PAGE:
Tomic bows out of French Open
Bernard Tomic has been bundled out of the first round of the French Open after losing in straight sets to Germany’s Philipp Kohlschreiber.
The Gold Coast wildcard was no match for the 29th seed who won 6-1 6-2 6-2 at Roland Garros.
Tomic, who made the second round of the Australian Open in January when he made his grand slam debut, got off to a bad start with the German breaking his first service game.
The 16-year-old was no match for the experience and power of the German, who gave Tomic a good workout running him all over the court during their 72-minute encounter.
At times Tomic looked puzzled about how to deal with Kohlschreiber on the clay, the Australian’s least favourite surface, despite fighting hard for points in some lengthy baseline rallies.
Towards the end of the second set, a trainer and doctor were called on to see Tomic.
The Australian appeared to be worried about his left leg but did not receive any treatment.
Tomic stayed determined throughout and tried to stage a last-ditch rally towards the end when he broke Kohlschreiber once, but the German was too strong and clinched the match.
Tomic, who had a surprise first-round win at the Australian Open over Italy’s Potito Starace, was the seventh-youngest man to compete at Roland Garros in the Open era.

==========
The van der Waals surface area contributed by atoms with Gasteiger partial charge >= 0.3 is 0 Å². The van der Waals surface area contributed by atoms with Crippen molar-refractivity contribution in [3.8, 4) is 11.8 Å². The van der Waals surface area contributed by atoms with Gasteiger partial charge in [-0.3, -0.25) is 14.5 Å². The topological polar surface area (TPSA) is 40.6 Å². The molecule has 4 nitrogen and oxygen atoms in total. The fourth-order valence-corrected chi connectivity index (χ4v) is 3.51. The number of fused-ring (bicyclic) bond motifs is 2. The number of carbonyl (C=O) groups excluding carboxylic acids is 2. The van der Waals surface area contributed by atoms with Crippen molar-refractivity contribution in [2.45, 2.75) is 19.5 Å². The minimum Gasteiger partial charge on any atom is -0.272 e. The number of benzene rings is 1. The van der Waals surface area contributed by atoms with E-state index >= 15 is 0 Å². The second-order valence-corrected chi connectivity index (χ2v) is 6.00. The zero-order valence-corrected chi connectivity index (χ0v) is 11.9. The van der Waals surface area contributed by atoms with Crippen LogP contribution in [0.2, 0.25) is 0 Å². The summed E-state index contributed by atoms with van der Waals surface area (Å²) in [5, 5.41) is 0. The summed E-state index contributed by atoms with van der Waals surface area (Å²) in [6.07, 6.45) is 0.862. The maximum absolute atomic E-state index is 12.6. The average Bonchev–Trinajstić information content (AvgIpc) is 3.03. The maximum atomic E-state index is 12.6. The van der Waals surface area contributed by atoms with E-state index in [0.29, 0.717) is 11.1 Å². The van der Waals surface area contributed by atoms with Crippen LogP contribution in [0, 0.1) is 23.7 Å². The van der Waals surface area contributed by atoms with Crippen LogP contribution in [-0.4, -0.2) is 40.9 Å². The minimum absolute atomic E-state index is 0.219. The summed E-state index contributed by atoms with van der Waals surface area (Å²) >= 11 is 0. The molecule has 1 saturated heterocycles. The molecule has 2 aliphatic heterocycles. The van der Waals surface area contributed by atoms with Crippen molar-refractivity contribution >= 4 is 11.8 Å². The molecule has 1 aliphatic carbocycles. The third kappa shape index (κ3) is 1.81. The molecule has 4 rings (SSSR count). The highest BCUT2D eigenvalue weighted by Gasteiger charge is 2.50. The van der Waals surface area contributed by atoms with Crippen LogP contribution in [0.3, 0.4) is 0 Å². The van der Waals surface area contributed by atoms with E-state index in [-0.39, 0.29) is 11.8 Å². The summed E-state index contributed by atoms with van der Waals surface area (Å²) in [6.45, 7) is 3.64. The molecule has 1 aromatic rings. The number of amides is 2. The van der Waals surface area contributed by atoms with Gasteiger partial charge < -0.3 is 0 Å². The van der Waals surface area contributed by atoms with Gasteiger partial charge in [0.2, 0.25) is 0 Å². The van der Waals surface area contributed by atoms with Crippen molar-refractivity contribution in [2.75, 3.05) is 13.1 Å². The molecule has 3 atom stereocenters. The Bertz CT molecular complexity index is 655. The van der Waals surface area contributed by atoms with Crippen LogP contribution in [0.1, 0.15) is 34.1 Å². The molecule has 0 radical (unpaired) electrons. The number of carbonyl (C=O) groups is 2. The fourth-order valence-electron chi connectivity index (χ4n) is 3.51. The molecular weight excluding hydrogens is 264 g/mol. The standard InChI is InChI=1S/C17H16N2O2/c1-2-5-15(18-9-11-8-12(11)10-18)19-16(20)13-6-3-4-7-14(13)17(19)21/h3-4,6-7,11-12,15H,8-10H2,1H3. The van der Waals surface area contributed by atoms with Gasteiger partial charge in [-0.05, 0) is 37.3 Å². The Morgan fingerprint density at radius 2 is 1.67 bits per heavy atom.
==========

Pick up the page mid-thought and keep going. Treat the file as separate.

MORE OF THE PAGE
Kohlschreiber will now face either Spain’s former world No.1 Juan Carlos Ferrero or Croatian Ivan Ljubicic, who is ranked 43, in the second round.
After the match Tomic said his game had been hampered by cramps in his left thigh.
“I think my leg started cramping and I could feel … if I had pushed on a lot something would have happened,” he told reporters.
“I didn’t know what it was because I [had] never felt it before.
“That got to my frustration a little bit and I started thinking about that not my game.
“Before I knew it, I lost.”
Tomic said he did not believe he was physically ready for the tough conditions on clay at the French Open after taking a few weeks off recently.
“All summer I was playing well, from the Australian Open and I won that Challenger [in Melbourne in March],” he said.
“I had a bit of a rest for a few weeks and didn’t play no tennis and went to Saratosa for a Challenger and didn’t do too well and started to come back and only played one tournament before the clay.
“I didn’t think that I was physically ready.
“But I gave it my best and hopefully in the juniors I can play well next week [at Roland Garros].”
Tomic paid tribute to Kohlschreiber, whose game he had spent a lot of time studying before facing him on the red dirt in Paris.
“He played so good,” Tomic said.
“I studied him a lot and [have] seen him around a lot.
“Today he played really well and I couldn’t get to his shots at all.
“He was hitting the ball so heavy.
“He deserved to win and that’s why he’s a top-30 player. He’s been around for the last two years in the top 30.”